In less than a week, Marylanders will pick a new top executive for the first time in almost a decade. Both Democratic candidate Lt. Gov. Anthony Brown and Republican candidate Larry Hogan have spent the past month making their final push for the Nov. 4 election.
Although Maryland is historically a blue state, predictions say this race will be a close one – within 10 points.
Much of the campaigning has highlighted the candidates’ approaches to revamping the economy, with discussions about taxes, public-private partnerships, the regulatory environment and small businesses; education, with a focus on the achievement gap and prekindergarten; and crime, with Brown drawing attention to Hogan’s gun-friendly past, among other issues.
Even the campaigning itself has become a bit of a campaign issue, with notably negative attack ads coming from the Brown campaign and its affiliated groups focusing on Hogan’s past in regard to gun control and women’s reproductive rights.
“I think it has probably turned off some voters,” John Bullock, an assistant professor of political science at Towson University, said of the negative campaigning. “One of the things interesting about negative ads is that it can drive the other person’s numbers down, but it can also drive your numbers down, too.”
He suspects some who may have supported Brown moved to Hogan’s side because of those ads, but added that Brown probably saw success in tying Hogan to national platforms that are not popular in Maryland. Hogan’s recent endorsement by the National Rifle Association, Bullock said, may have upped support from some voters, but hurt his numbers elsewhere. Although Hogan said he doesn’t plan to roll back gun control measures, Brown has used the NRA endorsement, as well as Hogan’s previous opposition to gun control reform, as ammunition.
Max Hilaire, chair of Morgan State University’s political science department, believes the race could be swung by turnout. Heavily Democratic Montgomery County saw an extremely low turnout in June’s primary election, he said, and in a state where the central counties – Montgomery, Baltimore and Prince George’s – largely determine elections, that could be dangerous for the Democrats.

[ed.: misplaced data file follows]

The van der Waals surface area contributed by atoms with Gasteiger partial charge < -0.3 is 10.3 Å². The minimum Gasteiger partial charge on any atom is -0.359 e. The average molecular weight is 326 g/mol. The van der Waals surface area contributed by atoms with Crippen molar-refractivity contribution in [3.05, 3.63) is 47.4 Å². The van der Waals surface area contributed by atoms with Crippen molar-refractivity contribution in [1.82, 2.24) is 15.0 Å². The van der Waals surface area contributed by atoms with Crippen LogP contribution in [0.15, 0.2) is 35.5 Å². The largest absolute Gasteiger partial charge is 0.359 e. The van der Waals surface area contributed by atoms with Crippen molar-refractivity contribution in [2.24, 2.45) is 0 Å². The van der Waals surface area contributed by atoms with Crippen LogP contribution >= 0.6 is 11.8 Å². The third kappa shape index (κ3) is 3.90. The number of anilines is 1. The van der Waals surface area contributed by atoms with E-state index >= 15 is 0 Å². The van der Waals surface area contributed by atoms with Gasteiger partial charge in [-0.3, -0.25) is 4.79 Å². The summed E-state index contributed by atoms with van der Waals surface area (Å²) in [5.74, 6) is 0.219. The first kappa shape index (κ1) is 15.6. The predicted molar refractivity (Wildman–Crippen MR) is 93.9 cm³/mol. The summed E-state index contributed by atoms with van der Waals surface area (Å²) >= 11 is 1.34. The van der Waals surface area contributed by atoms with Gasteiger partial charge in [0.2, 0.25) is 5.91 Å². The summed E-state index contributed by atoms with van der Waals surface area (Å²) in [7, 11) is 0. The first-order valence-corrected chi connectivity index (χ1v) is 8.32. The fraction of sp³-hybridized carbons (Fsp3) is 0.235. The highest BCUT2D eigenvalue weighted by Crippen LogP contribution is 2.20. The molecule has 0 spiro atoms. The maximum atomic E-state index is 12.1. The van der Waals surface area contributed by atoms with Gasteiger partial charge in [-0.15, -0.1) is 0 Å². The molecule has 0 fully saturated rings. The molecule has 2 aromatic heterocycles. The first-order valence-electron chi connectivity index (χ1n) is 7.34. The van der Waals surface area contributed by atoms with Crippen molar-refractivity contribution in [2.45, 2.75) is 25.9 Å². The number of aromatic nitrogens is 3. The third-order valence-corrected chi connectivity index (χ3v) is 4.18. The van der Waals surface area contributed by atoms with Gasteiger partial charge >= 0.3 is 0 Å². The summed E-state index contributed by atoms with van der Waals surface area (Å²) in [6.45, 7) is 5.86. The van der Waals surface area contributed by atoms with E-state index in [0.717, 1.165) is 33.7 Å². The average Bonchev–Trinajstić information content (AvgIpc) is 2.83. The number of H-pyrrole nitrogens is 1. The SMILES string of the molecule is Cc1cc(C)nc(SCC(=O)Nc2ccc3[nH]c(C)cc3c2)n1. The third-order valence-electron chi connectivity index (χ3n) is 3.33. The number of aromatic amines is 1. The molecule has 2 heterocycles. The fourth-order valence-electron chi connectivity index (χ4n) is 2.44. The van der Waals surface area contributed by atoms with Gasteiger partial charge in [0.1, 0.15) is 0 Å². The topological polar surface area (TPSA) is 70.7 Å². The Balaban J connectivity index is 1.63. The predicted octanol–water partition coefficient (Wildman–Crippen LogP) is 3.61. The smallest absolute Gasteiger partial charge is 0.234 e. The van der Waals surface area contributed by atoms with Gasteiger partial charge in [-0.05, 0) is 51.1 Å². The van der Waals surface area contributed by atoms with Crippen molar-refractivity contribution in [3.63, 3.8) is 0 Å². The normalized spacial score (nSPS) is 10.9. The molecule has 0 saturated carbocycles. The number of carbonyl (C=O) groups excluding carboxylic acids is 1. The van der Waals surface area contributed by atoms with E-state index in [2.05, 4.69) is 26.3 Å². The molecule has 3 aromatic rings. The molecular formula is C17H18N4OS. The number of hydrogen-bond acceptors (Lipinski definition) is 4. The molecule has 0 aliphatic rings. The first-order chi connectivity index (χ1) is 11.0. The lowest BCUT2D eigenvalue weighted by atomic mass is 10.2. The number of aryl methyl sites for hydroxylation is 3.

“Brown has not proven to be a very charismatic candidate,” said Hilaire. He pointed to the recent push Brown has made to reach black voters, a base some may have predicted months ago would have been securely in Brown’s camp. Should Brown be elected, he’d become the state’s first black governor and only the third African-American to be elected to the top executive office of a U.S. state.
Hogan has bet his campaign on Maryland’s economy. Citing numerous tax increases under the O’Malley administration, he has repeatedly promised that he will cut government spending and reduce the tax burden on both Maryland residents and businesses.
A vocal critic of Maryland’s recovery from the 2008 recession, Hogan said his plan to reduce the rate of unemployment in the state – Maryland ranks 29th in unemployment in the U.S. – is to focus his attention on making the state more attractive to businesses.
“Job creation is the No. 1 issue,” Hogan said in an interview. “In our economy, 80 percent of the jobs come from small businesses, and we’ve killed 8,688 of them, which is why we’ve lost 200,000 jobs and people are suffering.”
By reducing the financial strain on businesses in the state, he continued, a Hogan administration would bring more businesses to Maryland and, consequently, more jobs. While some of the programs’ tax revenue funds are vital to state residents, he said, he plans to find places where funds could be better used and taxes can be reduced on corporations and individuals.